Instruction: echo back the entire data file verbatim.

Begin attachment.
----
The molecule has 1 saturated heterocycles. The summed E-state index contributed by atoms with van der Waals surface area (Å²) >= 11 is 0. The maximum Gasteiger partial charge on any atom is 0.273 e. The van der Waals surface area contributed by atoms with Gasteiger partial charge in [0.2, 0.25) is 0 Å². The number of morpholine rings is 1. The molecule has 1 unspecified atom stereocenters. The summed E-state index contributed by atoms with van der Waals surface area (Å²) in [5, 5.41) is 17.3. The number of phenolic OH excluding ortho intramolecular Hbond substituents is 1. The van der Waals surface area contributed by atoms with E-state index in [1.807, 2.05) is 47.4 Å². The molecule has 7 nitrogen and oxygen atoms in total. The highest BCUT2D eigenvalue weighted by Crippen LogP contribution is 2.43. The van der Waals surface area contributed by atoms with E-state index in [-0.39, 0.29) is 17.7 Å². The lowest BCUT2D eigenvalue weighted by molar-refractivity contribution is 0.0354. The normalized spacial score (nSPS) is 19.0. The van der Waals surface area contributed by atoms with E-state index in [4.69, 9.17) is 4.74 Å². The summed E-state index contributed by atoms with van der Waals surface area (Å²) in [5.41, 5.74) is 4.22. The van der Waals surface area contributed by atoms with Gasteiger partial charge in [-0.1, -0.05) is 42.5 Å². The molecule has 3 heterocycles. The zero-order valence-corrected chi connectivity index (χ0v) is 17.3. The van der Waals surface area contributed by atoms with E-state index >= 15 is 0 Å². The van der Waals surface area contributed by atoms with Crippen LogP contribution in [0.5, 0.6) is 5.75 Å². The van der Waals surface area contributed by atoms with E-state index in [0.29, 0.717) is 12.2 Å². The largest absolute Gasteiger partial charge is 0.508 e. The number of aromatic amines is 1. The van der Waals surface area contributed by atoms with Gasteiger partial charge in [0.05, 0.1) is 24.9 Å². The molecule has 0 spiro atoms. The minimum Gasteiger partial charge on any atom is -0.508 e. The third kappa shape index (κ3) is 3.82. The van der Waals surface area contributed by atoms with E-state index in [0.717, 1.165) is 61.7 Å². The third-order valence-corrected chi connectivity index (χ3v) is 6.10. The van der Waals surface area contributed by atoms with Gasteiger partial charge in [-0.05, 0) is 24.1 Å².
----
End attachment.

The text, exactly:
The molecule has 1 saturated heterocycles. The summed E-state index contributed by atoms with van der Waals surface area (Å²) >= 11 is 0. The maximum Gasteiger partial charge on any atom is 0.273 e. The van der Waals surface area contributed by atoms with Gasteiger partial charge in [0.2, 0.25) is 0 Å². The number of morpholine rings is 1. The molecule has 1 unspecified atom stereocenters. The summed E-state index contributed by atoms with van der Waals surface area (Å²) in [5, 5.41) is 17.3. The number of phenolic OH excluding ortho intramolecular Hbond substituents is 1. The van der Waals surface area contributed by atoms with E-state index in [1.807, 2.05) is 47.4 Å². The molecule has 7 nitrogen and oxygen atoms in total. The highest BCUT2D eigenvalue weighted by Crippen LogP contribution is 2.43. The van der Waals surface area contributed by atoms with E-state index in [-0.39, 0.29) is 17.7 Å². The lowest BCUT2D eigenvalue weighted by molar-refractivity contribution is 0.0354. The normalized spacial score (nSPS) is 19.0. The van der Waals surface area contributed by atoms with E-state index in [4.69, 9.17) is 4.74 Å². The summed E-state index contributed by atoms with van der Waals surface area (Å²) in [5.41, 5.74) is 4.22. The van der Waals surface area contributed by atoms with Gasteiger partial charge in [-0.1, -0.05) is 42.5 Å². The molecule has 3 heterocycles. The zero-order valence-corrected chi connectivity index (χ0v) is 17.3. The van der Waals surface area contributed by atoms with E-state index >= 15 is 0 Å². The van der Waals surface area contributed by atoms with Crippen LogP contribution in [0.5, 0.6) is 5.75 Å². The van der Waals surface area contributed by atoms with E-state index in [0.29, 0.717) is 12.2 Å². The largest absolute Gasteiger partial charge is 0.508 e. The number of aromatic amines is 1. The van der Waals surface area contributed by atoms with Gasteiger partial charge in [0.05, 0.1) is 24.9 Å². The molecule has 0 spiro atoms. The minimum Gasteiger partial charge on any atom is -0.508 e. The third kappa shape index (κ3) is 3.82. The van der Waals surface area contributed by atoms with E-state index in [0.717, 1.165) is 61.7 Å². The third-order valence-corrected chi connectivity index (χ3v) is 6.10. The van der Waals surface area contributed by atoms with Gasteiger partial charge in [-0.05, 0) is 24.1 Å².